Dog park improvements at Rita Valentine get support from parks and rec commission |

Dog park improvements at Rita Valentine get support from parks and rec commission

Scott Franz

John Waldman plays a game of fetch with Luna in Rita Valentine Park. Before it became a cherished piece of open space, the 40 acres that make up the park originally was going to be part of a subdivision.

Residents who are trying to make Steamboat Springs more dog-friendly secured another victory last week when the city's parks and recreation commission endorsed a concept for dog park improvements at Rita Valentine Park.

The commission did not sign off on Steamboat Digs Dogs' entire vision for Rita Valentine, which included a fence and bigger parking lots.

Some commissioners said they weren't in favor of the fencing, and some residents who attended a hearing on the proposal also expressed concerns about it.

Instead, the commission expressed support for a first phase that would add a water source, benches, shade and dog waste containers to the park, a portion of which already serves as an off-leash dog park.

Some of the bigger ticket items will be considered in later phases.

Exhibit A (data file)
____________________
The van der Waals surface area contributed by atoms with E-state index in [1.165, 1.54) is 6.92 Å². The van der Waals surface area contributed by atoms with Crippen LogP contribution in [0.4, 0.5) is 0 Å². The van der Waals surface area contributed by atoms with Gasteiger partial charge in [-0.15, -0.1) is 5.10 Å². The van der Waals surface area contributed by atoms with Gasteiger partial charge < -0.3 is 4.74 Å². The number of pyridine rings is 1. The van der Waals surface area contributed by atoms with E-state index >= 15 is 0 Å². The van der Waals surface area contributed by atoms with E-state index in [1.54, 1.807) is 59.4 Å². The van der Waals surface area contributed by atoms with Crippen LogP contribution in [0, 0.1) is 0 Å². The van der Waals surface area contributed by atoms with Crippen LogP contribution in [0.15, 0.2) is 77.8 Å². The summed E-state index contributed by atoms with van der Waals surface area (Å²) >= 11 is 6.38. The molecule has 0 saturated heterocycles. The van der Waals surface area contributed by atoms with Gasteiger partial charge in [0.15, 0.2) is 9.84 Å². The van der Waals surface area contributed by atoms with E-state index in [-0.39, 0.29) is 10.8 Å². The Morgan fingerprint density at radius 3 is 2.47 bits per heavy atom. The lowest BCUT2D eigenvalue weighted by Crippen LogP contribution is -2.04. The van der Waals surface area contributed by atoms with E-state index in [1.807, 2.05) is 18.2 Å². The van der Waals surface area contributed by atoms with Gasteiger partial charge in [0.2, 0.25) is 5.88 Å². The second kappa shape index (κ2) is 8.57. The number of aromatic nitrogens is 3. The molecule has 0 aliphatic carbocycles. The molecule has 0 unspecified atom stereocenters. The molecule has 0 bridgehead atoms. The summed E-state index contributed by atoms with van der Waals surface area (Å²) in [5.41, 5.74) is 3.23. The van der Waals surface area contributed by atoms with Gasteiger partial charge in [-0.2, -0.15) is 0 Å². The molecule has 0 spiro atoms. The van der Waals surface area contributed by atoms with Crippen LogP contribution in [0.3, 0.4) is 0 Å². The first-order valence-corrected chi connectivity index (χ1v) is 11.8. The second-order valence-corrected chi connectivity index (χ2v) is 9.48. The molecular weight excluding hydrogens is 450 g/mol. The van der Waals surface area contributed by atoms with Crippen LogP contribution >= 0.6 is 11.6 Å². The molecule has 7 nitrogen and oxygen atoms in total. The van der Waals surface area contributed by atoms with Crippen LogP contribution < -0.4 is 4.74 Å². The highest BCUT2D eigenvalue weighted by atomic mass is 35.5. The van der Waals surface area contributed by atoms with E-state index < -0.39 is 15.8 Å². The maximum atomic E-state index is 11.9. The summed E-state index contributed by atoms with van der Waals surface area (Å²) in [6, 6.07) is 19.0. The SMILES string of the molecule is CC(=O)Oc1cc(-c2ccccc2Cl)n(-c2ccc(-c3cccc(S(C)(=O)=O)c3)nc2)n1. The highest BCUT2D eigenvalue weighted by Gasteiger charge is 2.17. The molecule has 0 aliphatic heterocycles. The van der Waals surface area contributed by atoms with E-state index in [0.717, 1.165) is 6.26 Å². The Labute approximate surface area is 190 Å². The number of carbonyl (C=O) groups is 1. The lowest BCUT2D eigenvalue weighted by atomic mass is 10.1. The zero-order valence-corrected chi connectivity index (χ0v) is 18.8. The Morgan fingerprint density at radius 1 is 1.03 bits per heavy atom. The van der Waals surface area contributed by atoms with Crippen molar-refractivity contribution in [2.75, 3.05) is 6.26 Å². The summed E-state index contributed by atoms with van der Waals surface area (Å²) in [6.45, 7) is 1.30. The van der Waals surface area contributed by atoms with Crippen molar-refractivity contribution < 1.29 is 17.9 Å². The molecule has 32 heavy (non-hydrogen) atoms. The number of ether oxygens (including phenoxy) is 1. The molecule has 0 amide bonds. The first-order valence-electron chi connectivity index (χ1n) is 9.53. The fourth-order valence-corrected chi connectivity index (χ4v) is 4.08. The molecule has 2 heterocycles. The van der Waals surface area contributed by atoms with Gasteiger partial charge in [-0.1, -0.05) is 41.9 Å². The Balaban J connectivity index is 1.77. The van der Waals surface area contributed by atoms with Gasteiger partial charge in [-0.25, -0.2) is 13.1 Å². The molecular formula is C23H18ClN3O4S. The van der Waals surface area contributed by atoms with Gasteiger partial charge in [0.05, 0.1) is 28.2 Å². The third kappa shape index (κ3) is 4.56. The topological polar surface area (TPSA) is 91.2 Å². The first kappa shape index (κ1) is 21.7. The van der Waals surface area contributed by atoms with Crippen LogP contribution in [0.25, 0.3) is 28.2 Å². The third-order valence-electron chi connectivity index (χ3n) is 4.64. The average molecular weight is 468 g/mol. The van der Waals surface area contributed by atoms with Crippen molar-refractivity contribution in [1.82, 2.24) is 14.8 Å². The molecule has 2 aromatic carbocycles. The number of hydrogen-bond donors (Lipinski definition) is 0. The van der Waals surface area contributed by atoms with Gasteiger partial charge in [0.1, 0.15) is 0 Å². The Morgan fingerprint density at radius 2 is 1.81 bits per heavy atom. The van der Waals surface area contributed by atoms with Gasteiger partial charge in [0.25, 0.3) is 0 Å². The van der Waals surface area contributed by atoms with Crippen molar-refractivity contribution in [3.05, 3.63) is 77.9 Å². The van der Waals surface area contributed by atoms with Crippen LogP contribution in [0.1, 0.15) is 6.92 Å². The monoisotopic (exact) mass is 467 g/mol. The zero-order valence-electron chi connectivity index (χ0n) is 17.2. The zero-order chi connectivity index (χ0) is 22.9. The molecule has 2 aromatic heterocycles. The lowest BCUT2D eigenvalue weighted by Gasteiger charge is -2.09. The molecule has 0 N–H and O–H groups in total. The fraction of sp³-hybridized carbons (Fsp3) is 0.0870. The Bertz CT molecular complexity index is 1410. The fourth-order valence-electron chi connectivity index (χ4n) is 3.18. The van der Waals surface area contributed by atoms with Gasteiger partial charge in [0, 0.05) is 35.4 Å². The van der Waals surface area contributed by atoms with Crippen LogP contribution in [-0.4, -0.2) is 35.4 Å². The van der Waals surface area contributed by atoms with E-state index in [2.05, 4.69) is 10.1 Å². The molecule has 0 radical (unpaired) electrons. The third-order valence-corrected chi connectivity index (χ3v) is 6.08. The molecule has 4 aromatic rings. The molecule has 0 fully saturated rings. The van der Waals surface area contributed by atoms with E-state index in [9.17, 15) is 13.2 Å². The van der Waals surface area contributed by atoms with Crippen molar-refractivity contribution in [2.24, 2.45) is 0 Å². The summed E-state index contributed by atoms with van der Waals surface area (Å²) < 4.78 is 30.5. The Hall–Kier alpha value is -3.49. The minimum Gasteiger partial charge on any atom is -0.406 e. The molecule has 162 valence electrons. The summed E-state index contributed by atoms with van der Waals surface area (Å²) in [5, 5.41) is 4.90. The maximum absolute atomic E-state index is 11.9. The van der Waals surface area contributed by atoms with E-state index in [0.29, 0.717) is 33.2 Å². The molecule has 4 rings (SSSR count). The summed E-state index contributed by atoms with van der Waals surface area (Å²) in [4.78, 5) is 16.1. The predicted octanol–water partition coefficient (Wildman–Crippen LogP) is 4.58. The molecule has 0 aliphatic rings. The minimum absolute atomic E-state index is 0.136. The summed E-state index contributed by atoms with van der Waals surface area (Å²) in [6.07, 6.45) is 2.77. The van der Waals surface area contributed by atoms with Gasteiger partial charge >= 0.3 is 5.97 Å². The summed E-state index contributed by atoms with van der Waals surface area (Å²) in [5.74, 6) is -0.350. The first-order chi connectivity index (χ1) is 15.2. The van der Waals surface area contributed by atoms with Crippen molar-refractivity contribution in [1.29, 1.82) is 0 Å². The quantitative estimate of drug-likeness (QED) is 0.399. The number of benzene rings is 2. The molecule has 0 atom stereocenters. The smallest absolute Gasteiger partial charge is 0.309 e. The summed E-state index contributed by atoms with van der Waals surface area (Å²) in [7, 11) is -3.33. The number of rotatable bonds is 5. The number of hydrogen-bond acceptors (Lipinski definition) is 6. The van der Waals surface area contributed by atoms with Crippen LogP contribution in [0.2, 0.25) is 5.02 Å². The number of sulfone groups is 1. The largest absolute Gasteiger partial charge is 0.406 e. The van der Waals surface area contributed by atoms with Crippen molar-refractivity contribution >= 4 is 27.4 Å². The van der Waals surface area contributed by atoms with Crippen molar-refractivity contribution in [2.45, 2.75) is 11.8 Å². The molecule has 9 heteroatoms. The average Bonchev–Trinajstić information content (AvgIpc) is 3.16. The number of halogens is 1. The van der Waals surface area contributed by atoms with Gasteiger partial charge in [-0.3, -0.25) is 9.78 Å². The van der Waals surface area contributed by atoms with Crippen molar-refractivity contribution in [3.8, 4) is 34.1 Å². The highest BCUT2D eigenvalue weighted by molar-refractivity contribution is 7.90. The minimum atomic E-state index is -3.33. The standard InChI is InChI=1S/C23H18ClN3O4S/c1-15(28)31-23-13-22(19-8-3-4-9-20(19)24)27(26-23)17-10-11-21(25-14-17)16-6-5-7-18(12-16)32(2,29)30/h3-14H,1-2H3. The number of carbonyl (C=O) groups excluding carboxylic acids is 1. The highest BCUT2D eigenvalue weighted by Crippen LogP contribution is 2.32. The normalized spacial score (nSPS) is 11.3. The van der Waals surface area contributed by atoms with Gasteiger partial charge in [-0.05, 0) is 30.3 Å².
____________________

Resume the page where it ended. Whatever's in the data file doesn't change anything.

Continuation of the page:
Commissioner Doug Tumminello cautioned the dog group that without outside funding and a maintenance agreement with Steamboat Digs Dogs or another private entity, he doesn't think the park has a chance to actually be built.

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"There's not room in the city budget for city staff to take on maintenance responsibilities" at a dog park, Tumminello said.

He added the project would likely rank low on the city's capital improvement budget.

The commission has in the past endorsed other plans for parks that have been collecting dust on shelves due to a lack of city funding.

Steamboat Digs Dogs has reportedly gathered more than $50,000 in financial commitments toward the park.

It has also found a warm reception from the parks and rec commission.

"I feel like this is a good working relationship that will continue," Commissioner Sarah Floyd said.

Now Steamboat Digs Dogs will turn their attention to the Steamboat Springs City Council, which will ultimately decide whether to act on the commission's recommendations.

The council on Tuesday will start by weighing in on a proposal to create new off-leash areas for dogs at Whistler Park, Blackmere Drive and the Lower Spring Creek Trail.

If approved, off-leash areas in the city limits would go from just two to five.

The off-leash areas would be approved on a trial basis.

City officials estimate it would cost about $800 to install eight signs at the new off-leash areas.

The three new off-leash areas were unanimously endorsed by the Parks and Recreation Commission.

To reach Scott Franz, call 970-871-4210, email or follow him on Twitter @ScottFranz10.